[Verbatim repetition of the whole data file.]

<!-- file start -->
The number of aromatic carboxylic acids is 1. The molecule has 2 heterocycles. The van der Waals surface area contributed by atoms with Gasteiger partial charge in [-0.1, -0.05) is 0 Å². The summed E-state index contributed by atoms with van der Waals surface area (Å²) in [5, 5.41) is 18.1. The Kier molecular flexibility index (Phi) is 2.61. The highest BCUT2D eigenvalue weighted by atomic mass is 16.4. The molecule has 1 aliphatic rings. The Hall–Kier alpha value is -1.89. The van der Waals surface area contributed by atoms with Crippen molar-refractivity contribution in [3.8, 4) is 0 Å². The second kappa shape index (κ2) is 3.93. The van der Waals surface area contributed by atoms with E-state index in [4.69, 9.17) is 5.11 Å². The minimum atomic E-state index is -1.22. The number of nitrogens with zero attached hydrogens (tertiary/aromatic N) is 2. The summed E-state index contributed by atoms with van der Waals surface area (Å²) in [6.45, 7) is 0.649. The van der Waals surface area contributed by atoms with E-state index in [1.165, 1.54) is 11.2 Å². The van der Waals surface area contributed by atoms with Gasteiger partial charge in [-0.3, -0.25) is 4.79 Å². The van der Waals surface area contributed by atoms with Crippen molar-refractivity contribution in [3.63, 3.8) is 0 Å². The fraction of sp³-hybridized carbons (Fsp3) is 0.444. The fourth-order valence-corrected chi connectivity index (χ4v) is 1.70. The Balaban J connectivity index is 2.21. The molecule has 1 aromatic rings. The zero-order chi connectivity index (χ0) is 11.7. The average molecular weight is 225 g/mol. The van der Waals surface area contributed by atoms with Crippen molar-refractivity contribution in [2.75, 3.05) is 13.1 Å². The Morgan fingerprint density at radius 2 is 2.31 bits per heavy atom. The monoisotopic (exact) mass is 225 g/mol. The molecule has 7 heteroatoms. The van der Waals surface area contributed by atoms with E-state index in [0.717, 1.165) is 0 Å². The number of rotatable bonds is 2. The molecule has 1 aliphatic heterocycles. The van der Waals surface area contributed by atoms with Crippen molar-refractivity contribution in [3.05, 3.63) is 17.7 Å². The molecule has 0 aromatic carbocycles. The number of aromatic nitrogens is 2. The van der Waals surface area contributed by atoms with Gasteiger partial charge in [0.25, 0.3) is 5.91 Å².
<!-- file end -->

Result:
The number of aromatic carboxylic acids is 1. The molecule has 2 heterocycles. The van der Waals surface area contributed by atoms with Gasteiger partial charge in [-0.1, -0.05) is 0 Å². The summed E-state index contributed by atoms with van der Waals surface area (Å²) in [5, 5.41) is 18.1. The Kier molecular flexibility index (Phi) is 2.61. The highest BCUT2D eigenvalue weighted by atomic mass is 16.4. The molecule has 1 aliphatic rings. The Hall–Kier alpha value is -1.89. The van der Waals surface area contributed by atoms with Crippen molar-refractivity contribution in [3.8, 4) is 0 Å². The second kappa shape index (κ2) is 3.93. The van der Waals surface area contributed by atoms with E-state index in [4.69, 9.17) is 5.11 Å². The minimum atomic E-state index is -1.22. The number of nitrogens with zero attached hydrogens (tertiary/aromatic N) is 2. The summed E-state index contributed by atoms with van der Waals surface area (Å²) in [6.45, 7) is 0.649. The van der Waals surface area contributed by atoms with E-state index in [1.165, 1.54) is 11.2 Å². The van der Waals surface area contributed by atoms with Gasteiger partial charge in [-0.3, -0.25) is 4.79 Å². The van der Waals surface area contributed by atoms with Crippen molar-refractivity contribution in [3.63, 3.8) is 0 Å². The fraction of sp³-hybridized carbons (Fsp3) is 0.444. The fourth-order valence-corrected chi connectivity index (χ4v) is 1.70. The Balaban J connectivity index is 2.21. The molecule has 1 aromatic rings. The zero-order chi connectivity index (χ0) is 11.7. The average molecular weight is 225 g/mol. The van der Waals surface area contributed by atoms with Crippen molar-refractivity contribution in [2.75, 3.05) is 13.1 Å². The Morgan fingerprint density at radius 2 is 2.31 bits per heavy atom. The monoisotopic (exact) mass is 225 g/mol. The molecule has 7 heteroatoms. The van der Waals surface area contributed by atoms with E-state index in [0.717, 1.165) is 0 Å². The number of rotatable bonds is 2. The molecule has 1 aliphatic heterocycles. The van der Waals surface area contributed by atoms with Crippen molar-refractivity contribution in [3.05, 3.63) is 17.7 Å². The molecule has 0 aromatic carbocycles. The number of aromatic nitrogens is 2. The van der Waals surface area contributed by atoms with Gasteiger partial charge in [0.25, 0.3) is 5.91 Å².